United staff members sat around a table last week and came together around Humphries.

They finished the meeting to emerge with a culture so determined to support, embrace and aid one of their own, that when other sporting franchises want to start talking up their principles, they should sit back down.

It was United coach Dean Vickerman who first met with Humphries inside his home last week.

Humphries broke the news to his coach before then meeting with United CEO Nick Truelson to explain how he wanted to tell his teammates – and the rest of the world.

David McFarland, who manages Humphries’ off-field interests, was also part of the discussion.

McFarland was also responsible for helping A-League footballer Josh Cavallo become the first openly gay men’s footballer in the world earlier this year.

“It was a huge week to get everything planned,” Truelson said.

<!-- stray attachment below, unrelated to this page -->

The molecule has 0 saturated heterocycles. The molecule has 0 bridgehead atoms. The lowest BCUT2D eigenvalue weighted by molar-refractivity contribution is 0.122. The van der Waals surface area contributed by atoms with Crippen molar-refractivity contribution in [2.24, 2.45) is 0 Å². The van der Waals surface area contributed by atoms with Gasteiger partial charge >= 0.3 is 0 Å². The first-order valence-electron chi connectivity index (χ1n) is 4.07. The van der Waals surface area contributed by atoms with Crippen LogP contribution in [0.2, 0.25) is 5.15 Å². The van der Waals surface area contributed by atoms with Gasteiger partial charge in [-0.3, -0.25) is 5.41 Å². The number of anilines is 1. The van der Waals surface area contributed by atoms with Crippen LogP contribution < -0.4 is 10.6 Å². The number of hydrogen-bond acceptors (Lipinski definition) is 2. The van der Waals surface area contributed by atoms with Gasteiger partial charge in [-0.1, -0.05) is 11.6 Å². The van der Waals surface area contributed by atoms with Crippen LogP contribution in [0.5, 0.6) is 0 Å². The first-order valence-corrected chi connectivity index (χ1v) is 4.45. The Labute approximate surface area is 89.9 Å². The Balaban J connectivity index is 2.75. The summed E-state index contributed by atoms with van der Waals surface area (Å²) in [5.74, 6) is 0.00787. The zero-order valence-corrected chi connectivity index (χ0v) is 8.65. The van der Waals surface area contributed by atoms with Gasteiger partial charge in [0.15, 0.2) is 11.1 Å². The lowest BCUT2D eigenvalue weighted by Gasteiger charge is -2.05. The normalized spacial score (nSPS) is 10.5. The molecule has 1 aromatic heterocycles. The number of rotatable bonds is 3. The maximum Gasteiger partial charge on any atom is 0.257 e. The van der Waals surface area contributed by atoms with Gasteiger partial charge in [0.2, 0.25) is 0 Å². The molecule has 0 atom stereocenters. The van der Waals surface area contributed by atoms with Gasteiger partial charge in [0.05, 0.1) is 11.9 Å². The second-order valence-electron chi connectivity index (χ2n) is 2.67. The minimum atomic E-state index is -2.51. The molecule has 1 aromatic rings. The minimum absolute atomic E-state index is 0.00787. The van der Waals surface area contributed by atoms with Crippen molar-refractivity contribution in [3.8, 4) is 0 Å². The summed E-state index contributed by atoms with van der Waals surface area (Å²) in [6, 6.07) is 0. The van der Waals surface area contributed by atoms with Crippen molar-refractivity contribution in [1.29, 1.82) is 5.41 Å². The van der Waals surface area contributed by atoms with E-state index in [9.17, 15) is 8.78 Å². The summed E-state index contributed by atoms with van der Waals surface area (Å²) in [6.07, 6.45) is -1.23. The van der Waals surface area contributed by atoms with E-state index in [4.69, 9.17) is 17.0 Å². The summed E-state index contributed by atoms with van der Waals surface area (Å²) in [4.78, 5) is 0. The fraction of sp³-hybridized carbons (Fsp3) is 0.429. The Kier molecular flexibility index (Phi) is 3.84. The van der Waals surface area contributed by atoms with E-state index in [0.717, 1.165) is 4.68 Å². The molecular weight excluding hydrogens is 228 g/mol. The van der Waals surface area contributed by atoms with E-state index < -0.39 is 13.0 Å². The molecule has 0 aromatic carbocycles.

“We planned it 24/7 together, but at the same time, we kept it all strict confidentiality.

“The rawness you see in the video of Isaac telling his teammates is very real and it was a huge moment for him.

“It was so exciting for me to see all of his teammates’ reaction of applause and support for him.

“The reaction has obviously been immense. Tones And I rang me straight after the video to tell me she would be at the game (last Thursday night) as a sign of support, Dannii Minogue is also a fan of the club and voiced her support.

“When I originally caught up with Isaac at our offices, I felt proud that Isaac saw us as a club that would be willing to stand alongside him at this moment.